My husband and I are busy building our raised garden beds for our spring vegetable garden, and I’m far more excited than I really should be to shovel out wheelbarrows full of our little stash of goat poop to prepare and fill our raised beds.
Since I’m fairly new to this whole composting thing, I was pleasantly surprised to learn that goat manure is pretty much the perfect animal manure for beginners and a “you can’t go wrong” remedy for novice gardens.
The naturally dry goat pellets are not only easy to collect with a standard mini rake and trash scooper, but they are far less messy than many other types of manure. Goat feces does not attract flies or breed maggots and (my favorite) it doesn’t really smell! There really is no off-putting learning curve to collecting and composting goat poop!
Throughout the week I sweep up the goat pen area and dump the dry goat pellets in the compost bin, and once a week I do a “deep cleaning” and rake up and change out all the straw bedding and leftover alfalfa in the feeding trough. With the compost bin located right over the fence, it’s seriously the easiest and quickest (and oddly pleasant) chore in the goat barn. Scoop, dump, and voila! DONE!
Another reason why goat manure is the perfect starter compost, is because goat droppings can be used in nearly any type of garden IMMEDIATELY without having to wait for a “breaking down” compost period. You can just use it as is on any plants in your garden – including flowering plants, herbs, vegetables, fruit trees and ornamental landscaping plants. Unlike other animal droppings, goat manure will not “burn” your plants when directly applied.
But when left to break down into compost, goat manure in garden beds can create the optimal growing conditions for your plants. Composted manure can add nutrients to the soil, promote healthier plant growth, and increase crop yields without the use of harmful chemicals.
The Chemical Composition of Goat Manure
Ultimately, goat manure helps to build up the organic matter content in the soil and adds nutrients, increases microbial activity, and improves drainage in heavy soils and moisture retention in sandy soils.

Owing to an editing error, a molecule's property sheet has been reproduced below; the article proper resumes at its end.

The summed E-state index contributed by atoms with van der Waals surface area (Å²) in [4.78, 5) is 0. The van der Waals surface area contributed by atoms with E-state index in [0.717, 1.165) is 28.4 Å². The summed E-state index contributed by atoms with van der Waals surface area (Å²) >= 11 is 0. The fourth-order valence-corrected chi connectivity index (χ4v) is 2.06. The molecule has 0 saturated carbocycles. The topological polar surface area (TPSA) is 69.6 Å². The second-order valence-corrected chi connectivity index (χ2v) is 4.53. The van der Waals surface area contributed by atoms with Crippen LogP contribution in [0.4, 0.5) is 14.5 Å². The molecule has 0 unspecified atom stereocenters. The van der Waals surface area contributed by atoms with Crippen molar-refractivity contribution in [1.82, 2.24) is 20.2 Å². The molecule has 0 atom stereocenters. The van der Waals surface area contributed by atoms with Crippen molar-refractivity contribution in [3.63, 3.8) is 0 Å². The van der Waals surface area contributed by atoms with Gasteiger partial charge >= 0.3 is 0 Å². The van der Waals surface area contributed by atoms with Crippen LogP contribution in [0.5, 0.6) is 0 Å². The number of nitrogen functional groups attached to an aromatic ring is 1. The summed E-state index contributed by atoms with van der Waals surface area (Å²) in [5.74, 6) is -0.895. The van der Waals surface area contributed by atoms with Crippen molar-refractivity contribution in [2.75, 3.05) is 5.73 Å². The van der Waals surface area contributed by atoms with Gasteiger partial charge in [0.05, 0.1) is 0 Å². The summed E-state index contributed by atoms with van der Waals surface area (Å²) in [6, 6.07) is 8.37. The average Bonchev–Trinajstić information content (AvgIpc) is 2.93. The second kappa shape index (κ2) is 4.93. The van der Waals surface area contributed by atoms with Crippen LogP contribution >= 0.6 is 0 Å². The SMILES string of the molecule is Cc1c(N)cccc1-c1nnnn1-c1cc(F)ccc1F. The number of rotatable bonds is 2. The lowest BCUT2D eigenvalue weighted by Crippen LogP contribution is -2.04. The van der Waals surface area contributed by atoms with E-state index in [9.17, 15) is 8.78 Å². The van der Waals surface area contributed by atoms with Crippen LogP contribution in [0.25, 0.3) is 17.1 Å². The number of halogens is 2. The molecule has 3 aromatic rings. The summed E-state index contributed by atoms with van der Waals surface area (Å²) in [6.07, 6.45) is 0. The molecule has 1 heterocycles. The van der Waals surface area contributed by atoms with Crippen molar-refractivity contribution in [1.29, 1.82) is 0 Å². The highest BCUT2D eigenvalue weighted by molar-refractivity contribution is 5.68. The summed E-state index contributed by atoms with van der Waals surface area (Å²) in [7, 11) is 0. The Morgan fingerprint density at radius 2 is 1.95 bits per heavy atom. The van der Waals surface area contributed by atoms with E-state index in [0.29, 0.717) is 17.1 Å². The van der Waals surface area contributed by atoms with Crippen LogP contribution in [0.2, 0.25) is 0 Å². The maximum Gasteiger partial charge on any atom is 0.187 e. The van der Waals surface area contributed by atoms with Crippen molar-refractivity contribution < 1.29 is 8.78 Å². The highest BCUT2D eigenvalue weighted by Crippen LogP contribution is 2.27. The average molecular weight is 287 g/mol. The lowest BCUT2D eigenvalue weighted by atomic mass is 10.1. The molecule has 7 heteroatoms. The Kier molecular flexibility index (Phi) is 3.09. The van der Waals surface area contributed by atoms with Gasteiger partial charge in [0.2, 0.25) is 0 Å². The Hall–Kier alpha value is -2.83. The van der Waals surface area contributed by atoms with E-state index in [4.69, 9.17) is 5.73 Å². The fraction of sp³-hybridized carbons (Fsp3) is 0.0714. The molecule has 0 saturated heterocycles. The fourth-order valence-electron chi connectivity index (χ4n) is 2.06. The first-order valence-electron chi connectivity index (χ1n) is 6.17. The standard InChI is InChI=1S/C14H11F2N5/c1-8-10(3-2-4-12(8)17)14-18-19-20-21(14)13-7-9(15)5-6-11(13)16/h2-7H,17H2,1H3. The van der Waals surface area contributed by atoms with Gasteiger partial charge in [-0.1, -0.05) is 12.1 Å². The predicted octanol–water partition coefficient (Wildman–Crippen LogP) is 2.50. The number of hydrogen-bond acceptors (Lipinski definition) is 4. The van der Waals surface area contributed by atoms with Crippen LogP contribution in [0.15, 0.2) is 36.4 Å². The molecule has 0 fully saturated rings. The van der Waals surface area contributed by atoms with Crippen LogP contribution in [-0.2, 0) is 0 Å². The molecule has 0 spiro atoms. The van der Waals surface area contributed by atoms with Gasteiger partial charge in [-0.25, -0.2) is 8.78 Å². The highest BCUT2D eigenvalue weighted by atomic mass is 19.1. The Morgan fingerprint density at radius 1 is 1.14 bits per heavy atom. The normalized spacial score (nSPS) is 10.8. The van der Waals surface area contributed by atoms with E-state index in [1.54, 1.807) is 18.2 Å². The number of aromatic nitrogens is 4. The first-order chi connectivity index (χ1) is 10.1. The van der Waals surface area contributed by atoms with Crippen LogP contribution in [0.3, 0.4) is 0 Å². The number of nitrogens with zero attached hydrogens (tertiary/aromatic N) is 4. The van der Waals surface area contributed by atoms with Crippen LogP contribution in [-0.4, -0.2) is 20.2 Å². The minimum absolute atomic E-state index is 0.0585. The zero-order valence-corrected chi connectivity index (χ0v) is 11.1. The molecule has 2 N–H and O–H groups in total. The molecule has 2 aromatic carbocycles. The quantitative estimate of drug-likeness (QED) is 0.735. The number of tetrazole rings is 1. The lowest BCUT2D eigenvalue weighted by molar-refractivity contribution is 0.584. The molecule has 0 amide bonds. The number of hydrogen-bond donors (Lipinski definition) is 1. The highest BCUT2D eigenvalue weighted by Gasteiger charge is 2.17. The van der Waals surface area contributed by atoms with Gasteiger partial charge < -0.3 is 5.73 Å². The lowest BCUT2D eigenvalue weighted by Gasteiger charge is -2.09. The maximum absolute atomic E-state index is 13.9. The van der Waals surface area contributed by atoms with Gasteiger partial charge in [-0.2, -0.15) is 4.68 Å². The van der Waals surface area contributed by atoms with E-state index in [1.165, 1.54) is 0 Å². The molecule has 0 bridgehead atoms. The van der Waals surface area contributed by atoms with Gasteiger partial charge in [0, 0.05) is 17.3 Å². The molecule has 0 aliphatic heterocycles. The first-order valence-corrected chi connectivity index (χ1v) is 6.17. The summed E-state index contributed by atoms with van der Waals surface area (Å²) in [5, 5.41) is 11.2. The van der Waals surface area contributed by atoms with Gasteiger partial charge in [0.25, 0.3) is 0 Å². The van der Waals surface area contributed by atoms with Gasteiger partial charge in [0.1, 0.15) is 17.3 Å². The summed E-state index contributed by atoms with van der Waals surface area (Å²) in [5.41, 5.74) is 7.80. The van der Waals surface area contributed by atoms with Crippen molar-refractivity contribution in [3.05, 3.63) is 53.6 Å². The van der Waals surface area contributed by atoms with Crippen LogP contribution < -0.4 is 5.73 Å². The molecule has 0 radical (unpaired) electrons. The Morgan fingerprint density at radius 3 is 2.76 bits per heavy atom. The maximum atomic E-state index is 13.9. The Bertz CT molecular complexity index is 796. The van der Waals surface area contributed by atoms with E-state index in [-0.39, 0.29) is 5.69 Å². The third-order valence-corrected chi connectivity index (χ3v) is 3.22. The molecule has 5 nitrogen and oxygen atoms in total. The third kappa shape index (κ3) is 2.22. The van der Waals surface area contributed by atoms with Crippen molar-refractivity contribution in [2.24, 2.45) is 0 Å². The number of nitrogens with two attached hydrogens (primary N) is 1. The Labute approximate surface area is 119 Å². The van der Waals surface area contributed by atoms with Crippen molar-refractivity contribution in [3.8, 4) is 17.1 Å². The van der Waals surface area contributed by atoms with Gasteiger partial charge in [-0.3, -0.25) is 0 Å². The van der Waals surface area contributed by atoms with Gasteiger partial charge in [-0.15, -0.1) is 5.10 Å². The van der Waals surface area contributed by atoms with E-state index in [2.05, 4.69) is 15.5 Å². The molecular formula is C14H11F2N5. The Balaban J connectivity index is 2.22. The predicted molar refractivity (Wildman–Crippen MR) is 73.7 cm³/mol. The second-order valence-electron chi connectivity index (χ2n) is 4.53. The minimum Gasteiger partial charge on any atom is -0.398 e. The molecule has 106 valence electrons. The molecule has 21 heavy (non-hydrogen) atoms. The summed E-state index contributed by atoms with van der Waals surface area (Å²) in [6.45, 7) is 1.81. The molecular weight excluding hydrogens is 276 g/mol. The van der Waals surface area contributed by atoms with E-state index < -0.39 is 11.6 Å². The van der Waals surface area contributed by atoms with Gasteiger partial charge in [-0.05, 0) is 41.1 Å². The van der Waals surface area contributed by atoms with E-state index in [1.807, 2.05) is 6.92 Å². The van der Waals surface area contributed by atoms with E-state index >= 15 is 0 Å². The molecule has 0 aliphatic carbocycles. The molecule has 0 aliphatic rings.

Goat manure contains adequate amounts of the nutrients that plants need for optimal growth, especially when used straw bedding is included in the mix. As urine collects in goat droppings and bedding, the manure retains more nitrogen, thus increasing its fertilizing potency.
Goat manure is also ideal for raised beds and starter gardens, as it is far higher in nitrogen than horse and cow manures – which is what you would buy at a run of the mill home improvement store. According to the Ohio State University Extension, on average, goat manure has 22 pounds of nitrogen in 1 ton, while cow manure has only 10 pounds of nitrogen per 1 ton.
Of course, the final and overall composition of goat manure depends on the quality and content of the goat feed. Well-fed dairy goats should produce more and better feces than other goats. (We keep our goats on an organic, well balanced diets with no artificial ingredients, hormones, antibiotics, fillers or additives.) Goat feces contains not only feed residues but endogenous substances from the goat’s intestinal tract too, so it’s important to only use manure from healthy goats.
Swedish research established that goats excrete daily, regardless of feed type, a minimum of 34g protein, 8g fat and 13g carbohydrates for each 2.2 pounds feed dry matter eaten. Goat feces, used bedding and wasted feed can average 2 to 3 pounds per day for a single Nigerian Dwarf goat, with a possible composition rich in nitrogen, phosphorus, potassium and lime.
How to Use Goat Manure in Your Garden
As I mentioned above, making your own compost from goat manure is not hard, messy or smelly. Finished compost is dry and very rich. I was scooping out handfuls of my recent compost / manure stash by hand to spread in my raised garden beds (with gloves on of course, don’t look at me like that!) and it wasn’t any harder or smellier than dealing with a bag of potting soil.
To get goat manure composting, simply set up your composting device in a convenient location to your goat pen. For goat droppings, the most convenient compost pile would be a bin-type structure. (I use a vintage citrus crate for my bin, you can read more about my compost bin structure by clicking here.)
When you clean out your goat pen, you can also mix the manure in with other organic materials such as grass clippings, leaves, straw, etc. If it’s extremely hot or dry outside, you can keep the compost moist by periodically hosing it down and occasionally stirring the pile to mix everything together and increase airflow, which helps break it down faster.
Depending on your compost pile size, a total breakdown to soil consistency compost can take weeks or months. Keep in mind that the smaller the pile, the faster it will decompose. The best goat compost for direct application is well-aged that’s been sitting for at least six months, but you can use manure that is hours old by tilling it into pre-existing soil. The pellets are easy to spread and till into the garden.
For annual garden upkeep, simply spread 1 to 2 inches of manure on established beds and till under. Goat manure as an annual fertilizer will help produce healthier plants and increased crop yields.
Overall, goat manure makes an excellent soil conditioner for new gardens, and helps to maintain and enrich established gardens. It improves the soil texture so it uses water more efficiently and allows more oxygen to reach the plants’ roots.
If you have a garden, it’s well worth rooting out sources goat manure – and if you have goats AND a garden, it’s just downright foolish NOT to use this amazingly natural source of garden enrichment and nutrition!